Non-traditional vs. Traditional students: It is time to bridge the gap


Cindy Mills Photography

Brittany Hively, executive editor, and family prior to her winter 2019 graduation from Marshall University.

College campuses across the country use the terms “traditional” and “non-traditional,” referring to the age of students. Non-traditional tends to be 24 years old and up, while traditional is those right out of high school.   

This term is also used for students completing the Free Application for Federal Student Aid (FAFSA).  

However, with changes in the economy, culture and in general, each generation- this term has become archaic, and it is time we retire it. 

More and more students are working their way through college because their parents simply cannot afford to put them through. Many homes are now working off a two-person income just to make ends meet; adding in thousands of dollars a year for one child is not plausible for them.   

The traditional age for the FAFSA hurts these students and others who have no additional help from their parents by requiring traditional students to claim their parent’s income to determine their family’s contribution.   How many students who would thrive in college skip out because of this?   

We are no longer in a cookie-cutter, one-size fits all world. Not everyone is cut-out to attend higher education, and not everyone is cut-out to do a trade job. With that in mind, not everyone is cut-out to attend universities right out of high school.   

There are a plethora of reasons that may keep these students from being “traditional” beyond just the FAFSA. Reasons from home situations to health conditions to personal life and more.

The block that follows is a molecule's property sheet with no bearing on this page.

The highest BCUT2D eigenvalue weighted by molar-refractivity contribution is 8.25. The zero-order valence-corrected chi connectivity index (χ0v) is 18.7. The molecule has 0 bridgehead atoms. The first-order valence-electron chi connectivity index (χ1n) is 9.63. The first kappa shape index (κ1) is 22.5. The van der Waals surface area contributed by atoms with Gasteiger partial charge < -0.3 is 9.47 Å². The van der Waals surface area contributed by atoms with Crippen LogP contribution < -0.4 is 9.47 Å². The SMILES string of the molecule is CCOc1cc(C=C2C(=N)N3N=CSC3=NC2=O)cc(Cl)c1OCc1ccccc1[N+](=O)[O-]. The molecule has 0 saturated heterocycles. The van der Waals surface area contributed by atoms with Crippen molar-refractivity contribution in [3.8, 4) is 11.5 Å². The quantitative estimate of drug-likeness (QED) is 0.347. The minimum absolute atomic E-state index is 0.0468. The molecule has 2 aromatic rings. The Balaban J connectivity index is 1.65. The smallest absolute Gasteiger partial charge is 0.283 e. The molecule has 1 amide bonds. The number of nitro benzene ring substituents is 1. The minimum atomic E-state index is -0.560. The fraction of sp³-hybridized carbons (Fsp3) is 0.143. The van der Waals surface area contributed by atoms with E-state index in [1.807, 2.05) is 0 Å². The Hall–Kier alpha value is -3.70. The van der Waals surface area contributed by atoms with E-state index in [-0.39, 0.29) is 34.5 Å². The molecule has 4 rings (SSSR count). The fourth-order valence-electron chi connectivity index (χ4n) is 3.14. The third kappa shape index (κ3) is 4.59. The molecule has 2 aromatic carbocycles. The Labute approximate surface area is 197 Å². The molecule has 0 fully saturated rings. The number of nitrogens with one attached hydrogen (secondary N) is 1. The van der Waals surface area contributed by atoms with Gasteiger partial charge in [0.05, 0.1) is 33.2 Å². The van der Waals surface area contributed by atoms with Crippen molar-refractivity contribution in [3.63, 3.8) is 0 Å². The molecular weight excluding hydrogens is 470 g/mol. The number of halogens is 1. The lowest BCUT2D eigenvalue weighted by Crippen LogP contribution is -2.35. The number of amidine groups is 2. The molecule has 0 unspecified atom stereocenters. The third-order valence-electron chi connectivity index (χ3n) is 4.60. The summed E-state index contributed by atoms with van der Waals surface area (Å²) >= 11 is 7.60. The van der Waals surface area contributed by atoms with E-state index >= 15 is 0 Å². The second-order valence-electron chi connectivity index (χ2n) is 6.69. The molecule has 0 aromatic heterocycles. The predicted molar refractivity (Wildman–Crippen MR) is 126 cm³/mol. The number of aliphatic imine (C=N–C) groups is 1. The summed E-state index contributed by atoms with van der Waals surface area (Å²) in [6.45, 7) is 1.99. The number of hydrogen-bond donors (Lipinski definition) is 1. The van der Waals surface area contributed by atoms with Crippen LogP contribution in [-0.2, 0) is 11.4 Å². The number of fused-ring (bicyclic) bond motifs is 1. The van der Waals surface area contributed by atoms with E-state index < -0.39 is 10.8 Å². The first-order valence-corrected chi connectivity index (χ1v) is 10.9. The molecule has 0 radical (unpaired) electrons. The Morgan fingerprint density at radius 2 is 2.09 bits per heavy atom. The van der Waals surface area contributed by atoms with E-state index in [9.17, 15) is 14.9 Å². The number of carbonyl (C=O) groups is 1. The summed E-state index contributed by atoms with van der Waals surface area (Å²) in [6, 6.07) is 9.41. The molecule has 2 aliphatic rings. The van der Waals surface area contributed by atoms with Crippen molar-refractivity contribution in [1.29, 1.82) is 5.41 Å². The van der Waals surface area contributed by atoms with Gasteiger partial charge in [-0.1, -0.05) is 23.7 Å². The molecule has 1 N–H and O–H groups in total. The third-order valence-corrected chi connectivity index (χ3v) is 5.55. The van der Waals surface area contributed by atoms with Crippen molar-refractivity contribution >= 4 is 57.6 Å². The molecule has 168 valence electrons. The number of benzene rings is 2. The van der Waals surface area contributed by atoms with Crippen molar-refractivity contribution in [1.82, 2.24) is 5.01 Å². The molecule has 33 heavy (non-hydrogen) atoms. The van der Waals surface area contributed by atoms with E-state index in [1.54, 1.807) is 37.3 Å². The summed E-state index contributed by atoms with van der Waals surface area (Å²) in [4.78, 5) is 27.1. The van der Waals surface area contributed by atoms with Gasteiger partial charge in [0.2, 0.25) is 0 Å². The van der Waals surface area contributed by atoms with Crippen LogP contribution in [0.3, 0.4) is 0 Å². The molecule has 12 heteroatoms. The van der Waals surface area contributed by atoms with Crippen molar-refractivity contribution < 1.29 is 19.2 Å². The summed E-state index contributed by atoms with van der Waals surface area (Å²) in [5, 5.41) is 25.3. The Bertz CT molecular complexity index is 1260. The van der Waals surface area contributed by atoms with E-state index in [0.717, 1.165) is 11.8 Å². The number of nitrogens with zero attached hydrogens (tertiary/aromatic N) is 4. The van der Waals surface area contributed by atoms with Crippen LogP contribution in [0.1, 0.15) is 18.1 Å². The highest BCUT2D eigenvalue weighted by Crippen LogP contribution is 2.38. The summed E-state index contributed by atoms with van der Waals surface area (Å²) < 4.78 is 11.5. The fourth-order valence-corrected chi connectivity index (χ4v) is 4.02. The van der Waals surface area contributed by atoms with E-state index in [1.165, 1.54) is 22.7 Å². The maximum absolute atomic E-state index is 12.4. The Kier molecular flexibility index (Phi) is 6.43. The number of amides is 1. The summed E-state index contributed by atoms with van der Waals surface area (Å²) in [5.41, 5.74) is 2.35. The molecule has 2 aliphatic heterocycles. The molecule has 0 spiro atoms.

Whatever the reason may be, these students often find themselves seeking higher education later in life. They may have children and their own families by then. They may be searching for a career change. They may be just seeking to be better educated.  

Are we keeping them from pursuing these things because of a label? Are we missing the mark by not including themselves in our target audience?   

As a “non-traditional” student with her own family, who never had the opportunity to be a “traditional” student due to outdated FAFSA requirements for parent involvement, I think we are excluding so many. Even when the student has cut ties at 18 years old, the same rules apply. 

I graduated with my bachelor’s at 29 years old, and now at 30, I am working towards a master’s degree. I have loved every bit of being “non-traditional.”   

My children have been able to experience the journey with me. I don’t feel like I have missed out on anything the other students do. I have made lifelong friends. I have learned so much from the generations below me, and I hope in some way they have learned from me too.   

Going after those degrees is the best decision I have made, and I would hate to think someone is missing out because of their fear of being “non-traditional” or because the timing just was not right.   

I hate to see fellow students struggling to make ends meet due to a lack of financial aid because of their parent’s income. I would hate for people who could flourish with higher education to miss out due to this thinking.   

Are the terms necessary? Not that I see.   

Will the world end if we retire these ancient terms and rules? Or, would we see more people getting a chance to follow their dreams, less stress from students negatively affected by the rule and a more positive attitude towards bringing generations together? Anything is possible.   

When it comes down to it, we are all students working towards doing something we are passionate about, something we love and changing the world for the better.   

Tradition is great, but sometimes it is time for tradition to change, and in this case, it is as simple as some terminology.